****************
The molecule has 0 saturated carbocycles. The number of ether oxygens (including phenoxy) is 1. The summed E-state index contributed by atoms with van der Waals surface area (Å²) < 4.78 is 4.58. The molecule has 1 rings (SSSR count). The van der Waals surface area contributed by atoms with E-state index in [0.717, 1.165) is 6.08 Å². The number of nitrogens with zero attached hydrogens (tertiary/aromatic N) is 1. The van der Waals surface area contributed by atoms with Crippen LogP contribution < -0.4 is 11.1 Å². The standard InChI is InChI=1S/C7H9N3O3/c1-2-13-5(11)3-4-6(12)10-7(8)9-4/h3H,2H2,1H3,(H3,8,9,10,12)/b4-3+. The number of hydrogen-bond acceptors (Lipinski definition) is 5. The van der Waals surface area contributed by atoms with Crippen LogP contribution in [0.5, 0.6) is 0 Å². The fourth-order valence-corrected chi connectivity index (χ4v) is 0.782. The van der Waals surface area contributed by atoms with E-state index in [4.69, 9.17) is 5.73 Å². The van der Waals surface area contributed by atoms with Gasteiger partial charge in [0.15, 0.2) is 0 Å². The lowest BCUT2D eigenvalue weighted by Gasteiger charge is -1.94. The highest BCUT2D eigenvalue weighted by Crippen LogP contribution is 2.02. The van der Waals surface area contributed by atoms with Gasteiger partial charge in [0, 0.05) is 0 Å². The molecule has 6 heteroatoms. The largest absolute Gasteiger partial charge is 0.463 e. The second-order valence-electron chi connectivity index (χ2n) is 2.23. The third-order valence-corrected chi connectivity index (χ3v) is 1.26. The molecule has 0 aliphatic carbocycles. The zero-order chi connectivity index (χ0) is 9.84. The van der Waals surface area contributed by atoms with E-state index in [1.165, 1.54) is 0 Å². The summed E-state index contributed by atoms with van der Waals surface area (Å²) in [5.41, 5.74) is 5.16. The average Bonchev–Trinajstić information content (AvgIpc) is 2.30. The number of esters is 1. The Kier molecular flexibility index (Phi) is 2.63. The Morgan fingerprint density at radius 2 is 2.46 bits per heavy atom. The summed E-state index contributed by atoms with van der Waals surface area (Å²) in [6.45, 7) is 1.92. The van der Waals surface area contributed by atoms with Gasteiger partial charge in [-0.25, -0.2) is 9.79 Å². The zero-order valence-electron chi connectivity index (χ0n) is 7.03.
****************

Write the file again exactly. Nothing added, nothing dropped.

The molecule has 0 saturated carbocycles. The number of ether oxygens (including phenoxy) is 1. The summed E-state index contributed by atoms with van der Waals surface area (Å²) < 4.78 is 4.58. The molecule has 1 rings (SSSR count). The van der Waals surface area contributed by atoms with E-state index in [0.717, 1.165) is 6.08 Å². The number of nitrogens with zero attached hydrogens (tertiary/aromatic N) is 1. The van der Waals surface area contributed by atoms with Crippen LogP contribution < -0.4 is 11.1 Å². The standard InChI is InChI=1S/C7H9N3O3/c1-2-13-5(11)3-4-6(12)10-7(8)9-4/h3H,2H2,1H3,(H3,8,9,10,12)/b4-3+. The number of hydrogen-bond acceptors (Lipinski definition) is 5. The van der Waals surface area contributed by atoms with Crippen LogP contribution in [0.5, 0.6) is 0 Å². The fourth-order valence-corrected chi connectivity index (χ4v) is 0.782. The van der Waals surface area contributed by atoms with E-state index in [4.69, 9.17) is 5.73 Å². The van der Waals surface area contributed by atoms with Gasteiger partial charge in [0.15, 0.2) is 0 Å². The lowest BCUT2D eigenvalue weighted by Gasteiger charge is -1.94. The highest BCUT2D eigenvalue weighted by Crippen LogP contribution is 2.02. The van der Waals surface area contributed by atoms with Gasteiger partial charge in [0, 0.05) is 0 Å². The molecule has 6 heteroatoms. The largest absolute Gasteiger partial charge is 0.463 e. The second-order valence-electron chi connectivity index (χ2n) is 2.23. The third-order valence-corrected chi connectivity index (χ3v) is 1.26. The molecule has 0 aliphatic carbocycles. The zero-order chi connectivity index (χ0) is 9.84. The van der Waals surface area contributed by atoms with E-state index in [1.165, 1.54) is 0 Å². The summed E-state index contributed by atoms with van der Waals surface area (Å²) in [5.41, 5.74) is 5.16. The average Bonchev–Trinajstić information content (AvgIpc) is 2.30. The number of esters is 1. The Kier molecular flexibility index (Phi) is 2.63. The Morgan fingerprint density at radius 2 is 2.46 bits per heavy atom. The summed E-state index contributed by atoms with van der Waals surface area (Å²) in [6.45, 7) is 1.92. The van der Waals surface area contributed by atoms with Gasteiger partial charge in [-0.25, -0.2) is 9.79 Å². The zero-order valence-electron chi connectivity index (χ0n) is 7.03.